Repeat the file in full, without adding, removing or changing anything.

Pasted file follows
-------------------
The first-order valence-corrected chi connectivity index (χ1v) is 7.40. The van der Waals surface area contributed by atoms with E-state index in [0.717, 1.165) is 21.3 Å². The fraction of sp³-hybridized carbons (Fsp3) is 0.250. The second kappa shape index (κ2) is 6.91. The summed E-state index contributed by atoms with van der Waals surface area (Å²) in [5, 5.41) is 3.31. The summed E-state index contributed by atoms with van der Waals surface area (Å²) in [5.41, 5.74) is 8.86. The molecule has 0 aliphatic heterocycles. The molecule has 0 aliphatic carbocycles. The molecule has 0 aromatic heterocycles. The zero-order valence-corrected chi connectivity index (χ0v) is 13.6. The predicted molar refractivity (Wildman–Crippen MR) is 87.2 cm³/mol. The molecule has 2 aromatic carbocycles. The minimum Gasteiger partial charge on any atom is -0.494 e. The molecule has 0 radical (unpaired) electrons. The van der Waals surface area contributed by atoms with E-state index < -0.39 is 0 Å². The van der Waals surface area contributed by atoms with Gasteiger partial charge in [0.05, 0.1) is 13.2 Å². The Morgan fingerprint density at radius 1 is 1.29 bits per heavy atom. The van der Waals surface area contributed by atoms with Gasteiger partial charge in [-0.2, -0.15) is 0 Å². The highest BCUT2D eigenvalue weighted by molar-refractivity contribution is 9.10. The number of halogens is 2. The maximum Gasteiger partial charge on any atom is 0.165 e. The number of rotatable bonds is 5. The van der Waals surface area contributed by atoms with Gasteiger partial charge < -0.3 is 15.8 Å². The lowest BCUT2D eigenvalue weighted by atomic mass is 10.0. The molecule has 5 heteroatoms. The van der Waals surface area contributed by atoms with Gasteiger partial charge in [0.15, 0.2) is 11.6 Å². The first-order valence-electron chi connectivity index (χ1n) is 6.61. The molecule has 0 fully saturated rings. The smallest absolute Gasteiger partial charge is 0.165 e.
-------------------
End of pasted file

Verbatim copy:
The first-order valence-corrected chi connectivity index (χ1v) is 7.40. The van der Waals surface area contributed by atoms with E-state index in [0.717, 1.165) is 21.3 Å². The fraction of sp³-hybridized carbons (Fsp3) is 0.250. The second kappa shape index (κ2) is 6.91. The summed E-state index contributed by atoms with van der Waals surface area (Å²) in [5, 5.41) is 3.31. The summed E-state index contributed by atoms with van der Waals surface area (Å²) in [5.41, 5.74) is 8.86. The molecule has 0 aliphatic heterocycles. The molecule has 0 aliphatic carbocycles. The molecule has 0 aromatic heterocycles. The zero-order valence-corrected chi connectivity index (χ0v) is 13.6. The predicted molar refractivity (Wildman–Crippen MR) is 87.2 cm³/mol. The molecule has 2 aromatic carbocycles. The minimum Gasteiger partial charge on any atom is -0.494 e. The molecule has 0 radical (unpaired) electrons. The van der Waals surface area contributed by atoms with E-state index < -0.39 is 0 Å². The van der Waals surface area contributed by atoms with Gasteiger partial charge in [0.05, 0.1) is 13.2 Å². The Morgan fingerprint density at radius 1 is 1.29 bits per heavy atom. The van der Waals surface area contributed by atoms with Gasteiger partial charge in [-0.2, -0.15) is 0 Å². The highest BCUT2D eigenvalue weighted by molar-refractivity contribution is 9.10. The number of halogens is 2. The maximum Gasteiger partial charge on any atom is 0.165 e. The number of rotatable bonds is 5. The van der Waals surface area contributed by atoms with Gasteiger partial charge < -0.3 is 15.8 Å². The lowest BCUT2D eigenvalue weighted by atomic mass is 10.0. The molecule has 5 heteroatoms. The van der Waals surface area contributed by atoms with Gasteiger partial charge in [0.15, 0.2) is 11.6 Å². The first-order valence-electron chi connectivity index (χ1n) is 6.61. The molecule has 0 fully saturated rings. The smallest absolute Gasteiger partial charge is 0.165 e.